Leverage is an incredibly powerful tool in the right hands — but it’s also incredibly dangerous to inexperienced traders.
Virtually all large forex brokers will offer you leveraged trading, but you need to understand the ramifications of trading with leverage before you trade forex. Leverage allows you to effectively trade more money than you have in your account, increasing your profits and your risks.
Read more on new ESMA LEVERAGE REGULATIONS
What is Leverage and How Does it Work?
Leverage effectively multiplies the amount of money that you have to trade. It is generally expressed as a ratio, such as 10:1, which would indicate a leverage of 10 trading dollars for each 1 dollar that you have. This is a very modest amount; most brokers will offer a leverage ratio of 50:1 to 200:1, depending on the size of the account and the broker.
Traders can also opt out of using leverage if they want to, but this can severely limit their earning potential. When trading on a leveraged account, you will have the amount that you can trade and the actual cash value of the account.
Leverage doesn’t affect the amount of cash at hand, only the amount of cash that you the trader can have tied up in trades at any given time.
What are the Benefits of Leverage?
As any trader knows, a reliable forex trading strategy will generally make a percentage of profit over time.
Lets say a trading strategy is performing at a level of 12% to 15% profit over the course of a month. This makes the amount of money that a trader starts with extremely important.
A trader that is trading $1,000 on a 1:1 (no leverage account) would make only $120 to $150 a month with this strategy.
A trader with a 1:100 leverage, however, would be able to make $1,200 to $1,500 a month with the same amount of money and the exact same strategy.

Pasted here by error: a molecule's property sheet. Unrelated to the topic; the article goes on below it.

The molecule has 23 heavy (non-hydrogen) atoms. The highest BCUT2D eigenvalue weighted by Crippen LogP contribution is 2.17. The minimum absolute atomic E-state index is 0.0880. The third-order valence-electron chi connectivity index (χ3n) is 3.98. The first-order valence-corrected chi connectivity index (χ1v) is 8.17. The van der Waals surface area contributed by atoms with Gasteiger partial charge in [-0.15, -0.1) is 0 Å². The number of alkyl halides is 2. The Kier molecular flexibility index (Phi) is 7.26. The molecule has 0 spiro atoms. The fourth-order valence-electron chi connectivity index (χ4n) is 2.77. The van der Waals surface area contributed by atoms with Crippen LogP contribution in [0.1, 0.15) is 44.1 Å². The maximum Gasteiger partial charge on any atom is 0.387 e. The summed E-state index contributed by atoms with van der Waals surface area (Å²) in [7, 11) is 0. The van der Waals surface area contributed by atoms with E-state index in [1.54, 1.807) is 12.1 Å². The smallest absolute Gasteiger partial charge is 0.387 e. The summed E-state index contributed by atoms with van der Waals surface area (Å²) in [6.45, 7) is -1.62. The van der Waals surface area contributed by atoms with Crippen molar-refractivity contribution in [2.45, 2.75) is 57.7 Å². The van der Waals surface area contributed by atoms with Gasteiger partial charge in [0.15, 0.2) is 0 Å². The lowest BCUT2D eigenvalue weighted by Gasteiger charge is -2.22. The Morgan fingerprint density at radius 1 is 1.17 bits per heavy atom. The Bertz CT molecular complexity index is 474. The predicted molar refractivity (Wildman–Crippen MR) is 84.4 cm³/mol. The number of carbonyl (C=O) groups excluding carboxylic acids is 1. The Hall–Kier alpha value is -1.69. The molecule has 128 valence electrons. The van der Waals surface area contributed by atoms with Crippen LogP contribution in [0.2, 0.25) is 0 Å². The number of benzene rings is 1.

Leverage essentially allows a trader to get a head start in their trading and to remain more flexible as their trading progresses.
The forex market is the only popular, high volume market that commonly allows such significant leverage ratios.
Equities and stocks generally won’t go above a leverage amount of 2:1. But this is because the forex market is actually far more stable than any other market; most currencies don’t fluctuate significantly the way that stocks or other forms of equity do. Thus, using leverage on the foreign exchange market is safer than using it on any other market.
That being said, there are still some major concerns regarding leverage. Though these concerns don’t outweigh the benefits, they still need to be considered, especially by traders who are new to the market.
What are the Dangers of Leverage?
Leverage acts as a modifier on an account.
Not only does it enhance potential profits, but it also enhances potential risks; it is for nearly all intents and purposes like trading with a much larger account.
Amplification of profit and loss
However, there is one major difference, and understanding this difference is critical to success. An account’s losses can never exceed its cash balance. When it does, this results in a margin call, and all of the trader’s orders– even the ones that are losing value — are closed at once.
This can be devastating to traders that aren’t using appropriate cash management. Every account has a margin level.